BBC facing cash crisis as 82,000 scrap TV licences
THIS pier being buffeted by waves powered by high winds is proof that the hot spell is over – as chilly conditions are forecast.
Morning frost and snow will be seen in the extreme north as the mercury plummets.
The cooler temperatures were expected to accompany wind and extremely high tides.
The Environment Agency warned: “Please be careful along beaches, promenades, coastal footpaths and roads as large waves and sea spray could be extremely dangerous.”
Met Office forecaster Marco Petagna said an Arctic system would bring colder temperatures to the start of the week.
The mercury on Saturday peaked at 76.8F (24.9C) in London, which would be replaced by a peak of 55F today.
The rest of the week should be slightly warmer, with 59F highs on Thursday and Friday, before a peak of 62F on Saturday.
The return to cooler weather follows the sunniest April in Britain since records began in 1929, with an average of 212 hours of sunshine, provisional Met Office figures showed.
A spokesman for the national weather service said: “May can be quite a topsy-turvy month, as we get closer to the start of summer.
“It’s not unusual for spring to have a hot part and a colder part.”
TENS of thousands of households have cancelled their TV licences this year, it was revealed yesterday.
The move comes as more Britons instead sign up to online streaming networks, such as Netflix, Amazon and Disney+.
The number of licences across the UK fell by 82,000 in the five months to March.
It means there are now about 25,525,000 homes with TV licences, down from 25,607,000 last November and the lowest figure since 2014-’15.
The figures suggest viewers are ditching the BBC in favour of services where no licence is required.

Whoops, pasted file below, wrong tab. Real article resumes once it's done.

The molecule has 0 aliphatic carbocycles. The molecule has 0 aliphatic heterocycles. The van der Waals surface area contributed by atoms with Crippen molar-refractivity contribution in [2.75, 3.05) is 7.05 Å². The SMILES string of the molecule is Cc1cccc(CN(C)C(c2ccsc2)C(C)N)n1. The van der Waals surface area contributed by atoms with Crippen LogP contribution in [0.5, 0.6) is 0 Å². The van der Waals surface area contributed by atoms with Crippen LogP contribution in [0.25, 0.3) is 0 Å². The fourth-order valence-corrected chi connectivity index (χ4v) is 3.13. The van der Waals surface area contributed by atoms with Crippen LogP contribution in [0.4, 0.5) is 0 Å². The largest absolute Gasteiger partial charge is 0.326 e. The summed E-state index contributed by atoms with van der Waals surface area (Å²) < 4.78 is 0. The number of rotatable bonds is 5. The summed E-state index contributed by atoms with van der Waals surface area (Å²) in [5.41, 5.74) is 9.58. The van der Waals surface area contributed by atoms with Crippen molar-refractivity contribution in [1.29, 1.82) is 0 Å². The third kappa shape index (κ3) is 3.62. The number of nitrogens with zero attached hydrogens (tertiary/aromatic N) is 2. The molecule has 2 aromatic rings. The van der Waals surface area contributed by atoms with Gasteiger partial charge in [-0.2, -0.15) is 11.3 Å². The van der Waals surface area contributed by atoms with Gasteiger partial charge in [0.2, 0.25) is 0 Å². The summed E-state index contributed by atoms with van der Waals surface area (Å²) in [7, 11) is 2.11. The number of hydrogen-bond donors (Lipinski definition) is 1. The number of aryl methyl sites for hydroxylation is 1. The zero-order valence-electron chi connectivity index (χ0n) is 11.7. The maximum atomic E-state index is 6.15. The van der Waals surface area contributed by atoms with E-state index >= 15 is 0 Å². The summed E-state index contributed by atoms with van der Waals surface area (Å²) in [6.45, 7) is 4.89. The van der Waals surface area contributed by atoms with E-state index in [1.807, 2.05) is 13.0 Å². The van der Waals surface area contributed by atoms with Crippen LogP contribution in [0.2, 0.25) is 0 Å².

Research shows fewer than half of 16- to 24-year-olds watch the BBC during an average week.
The fall in licences is threatening to push the corporation into financial meltdown, it was said.
Revenue is estimated to be down £125million this year. The news will likely intensify debate about future of the £157.50 licence fee.
The Daily Express crusade to keep free TV licences for over-75s has already seen the broadcaster take action.
A rule change meaning free TV licences would be restricted to those receiving Pension Credit benefits was set to come into effect on June 1, but the
AGE UK’S CAROLINE ABRAHAMS
has now been delayed until August 1. Caroline Abrahams, charity director at Age UK, said: “We know TV is central to many older people’s lives as a trusted companion and a window to the world, and now more than ever for the latest news and entertainment.
“The BBC board’s decision to delay roll-out of their planned scheme was very welcome but it is becoming more obvious that the initial two-month delay will not be nearly long enough. Age UK is calling for the pause to last until at least the end of 2020.
“Older people have more than enough to worry about at the moment without fretting about getting to grips with a new approach to TV licences and, for considerable numbers, the need to find the cash to pay another big annual bill they can ill afford.”
A BBC spokesman said: “While the number of licences has been around 25 million for the past 10 years, it has risen in recent years. But there will always be fluctuation and March’s figures will include the fact some people have found it more difficult to pay during lockdown.” alongside his son Ben, 54, in 2001 action comedy Zoolander.
He also had roles in both the original 1988 film of Hairspray and the musical adaptation that followed in 2007 where he played the part of Mr Pinky.
Away from comedy, he appeared in the Seventies thriller The Taking Of Pelham One Two Three, as well as Murder She Wrote, alongside Angela Lansbury, and crime drama Law And Order.
For many, though, he will be best remembered as Jason Alexander’s irritable on-screen dad in Seinfeld, a role he played for six years.
Mock The Week panellist Chris Addison said Jerry was “a legend” in the role which inspired his comedy writing.
Novelist Linda Grant tweeted: “My favourite character on Seinfeld. Just seeing his face made me laugh. Serenity now.”